With the increase in industry and toxic emissions, he says, the level of health concerns escalated to an extent that the community realised they needed to take a stand and fight for their rights to an environment that was not harmful to their health and well-being. “For me it was more than just a stand; it was to bring to the attention of all community members, [the] government, and huge corporations that corporate polluting activities – condoned by [the] government – are killing us, the residents of South Durban, daily.”
Still fearlessly fighting, D’Sa has great plans in the pipeline. He is contending a proposal to expand the port of Durban that would shift and misplace thousands of South Durban residents and exacerbate waste, pollution and traffic in the neighbourhood.
“[The government] wants to develop a dug-out port which will result in some of us losing our homes. We are losing our social fabric and our urban neighbourhoods are changing from residential to peripheral industrial wastelands,” he explains.
The major infrastructure development of the dug-out port will be backed by the Infrastructure Development legislation which basically gives the government the right to do as it pleases, for the “good of the nation” and elite corporate wealth. This is the SDCEA’s focus over the near future.
“[The expansion] will cause the biggest social upheaval since apartheid. We already suffered enough trauma under apartheid; we lost our lands, our houses, our communities. We don’t want to go through that again,” says D’Sa, who has vowed to fight the plan at every step.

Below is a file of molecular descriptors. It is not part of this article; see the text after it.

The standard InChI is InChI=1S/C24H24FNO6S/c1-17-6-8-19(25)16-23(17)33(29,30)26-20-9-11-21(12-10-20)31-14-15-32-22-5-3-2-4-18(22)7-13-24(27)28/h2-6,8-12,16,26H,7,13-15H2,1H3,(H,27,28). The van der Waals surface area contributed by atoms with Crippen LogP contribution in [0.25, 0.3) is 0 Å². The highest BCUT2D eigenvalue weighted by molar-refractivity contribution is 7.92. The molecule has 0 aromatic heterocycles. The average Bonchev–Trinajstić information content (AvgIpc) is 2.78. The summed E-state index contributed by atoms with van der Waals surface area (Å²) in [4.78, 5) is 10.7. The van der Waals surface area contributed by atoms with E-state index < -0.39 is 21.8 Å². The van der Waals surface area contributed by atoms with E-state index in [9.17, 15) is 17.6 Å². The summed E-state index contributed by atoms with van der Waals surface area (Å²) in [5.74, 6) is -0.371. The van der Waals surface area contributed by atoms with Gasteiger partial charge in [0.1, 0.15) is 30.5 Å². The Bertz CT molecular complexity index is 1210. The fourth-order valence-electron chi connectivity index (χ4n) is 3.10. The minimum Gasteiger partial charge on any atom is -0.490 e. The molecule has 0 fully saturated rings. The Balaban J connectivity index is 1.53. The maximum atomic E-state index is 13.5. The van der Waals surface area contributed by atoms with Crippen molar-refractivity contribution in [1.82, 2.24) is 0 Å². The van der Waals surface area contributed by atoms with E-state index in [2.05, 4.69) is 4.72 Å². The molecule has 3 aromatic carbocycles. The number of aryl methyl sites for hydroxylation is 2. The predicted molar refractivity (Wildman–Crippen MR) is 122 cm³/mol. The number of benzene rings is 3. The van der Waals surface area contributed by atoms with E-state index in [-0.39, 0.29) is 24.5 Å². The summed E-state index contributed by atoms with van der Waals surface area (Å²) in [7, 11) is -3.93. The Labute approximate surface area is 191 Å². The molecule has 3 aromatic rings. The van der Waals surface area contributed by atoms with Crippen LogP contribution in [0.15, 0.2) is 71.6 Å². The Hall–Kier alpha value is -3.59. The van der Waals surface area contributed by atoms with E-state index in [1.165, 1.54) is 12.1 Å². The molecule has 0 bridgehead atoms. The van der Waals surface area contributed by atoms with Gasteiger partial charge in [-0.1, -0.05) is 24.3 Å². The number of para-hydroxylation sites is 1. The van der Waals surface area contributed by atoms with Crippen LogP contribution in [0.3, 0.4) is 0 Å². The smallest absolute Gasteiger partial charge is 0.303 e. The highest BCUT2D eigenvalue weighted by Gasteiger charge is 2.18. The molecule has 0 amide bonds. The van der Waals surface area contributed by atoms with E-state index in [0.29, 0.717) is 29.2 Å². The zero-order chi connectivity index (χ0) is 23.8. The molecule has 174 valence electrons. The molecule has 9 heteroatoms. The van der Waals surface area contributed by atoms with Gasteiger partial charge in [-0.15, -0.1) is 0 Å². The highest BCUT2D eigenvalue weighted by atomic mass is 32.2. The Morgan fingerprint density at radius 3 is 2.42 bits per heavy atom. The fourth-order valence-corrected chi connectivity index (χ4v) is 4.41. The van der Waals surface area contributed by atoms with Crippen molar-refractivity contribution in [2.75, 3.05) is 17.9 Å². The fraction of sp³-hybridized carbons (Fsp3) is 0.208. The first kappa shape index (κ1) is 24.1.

It was a foreboding echo of history, said Global Community Monitor executive director Denny Larson, “as corporate and other forces legally and forcibly evict people from land where they’ve been living for a long time. It would be the largest removal of residents – many subsistence fisher folk – since apartheid.”
Listen to Desmond D’Sa here
Goldman Environmental Award
Established in 1989 by late San Francisco civic leaders and philanthropists Richard and Rhoda Goldman, the Goldman Environmental Prize annually honours grassroots women and men from inner cities or remote villages who make significant efforts to protect and enhance the natural environment, often taking personal risks.
The winners receive $175 000 (about R1.8-million) and a bronze sculpture called the Ouroboros that depicts a serpent biting its tail, a symbol of nature’s power of renewal in many cultures.
There are two ceremonies: first, in San Francisco at the War Memorial Opera House. Over 3 000 people attend the always packed, emotion-filled event. Later that week, prize recipients attend the second ceremony in Washington DC. At the ceremonies, short documentary films provide an introduction to the recipients and their accomplishments.
Other winners this year include the Indonesian biologist Rudi Putra, who dismantled illegal palm oil plantations causing deforestation; Russian zoologist Suren Gazaryan, who exposed government corruption and the illegal use of federally protected forestland along Russia’s Black Sea coast; Ruth Buendia from Peru, who stood up to dam construction that would have uprooted indigenous people; the American attorney Helen Slottje, who provided pro-bono legal assistance to defend many towns targeted by gas drilling operations; and Ramesh Agrawal from India who, from his small internet café, began a successful campaign to stop a huge coal mining project in an area already affected by pollution.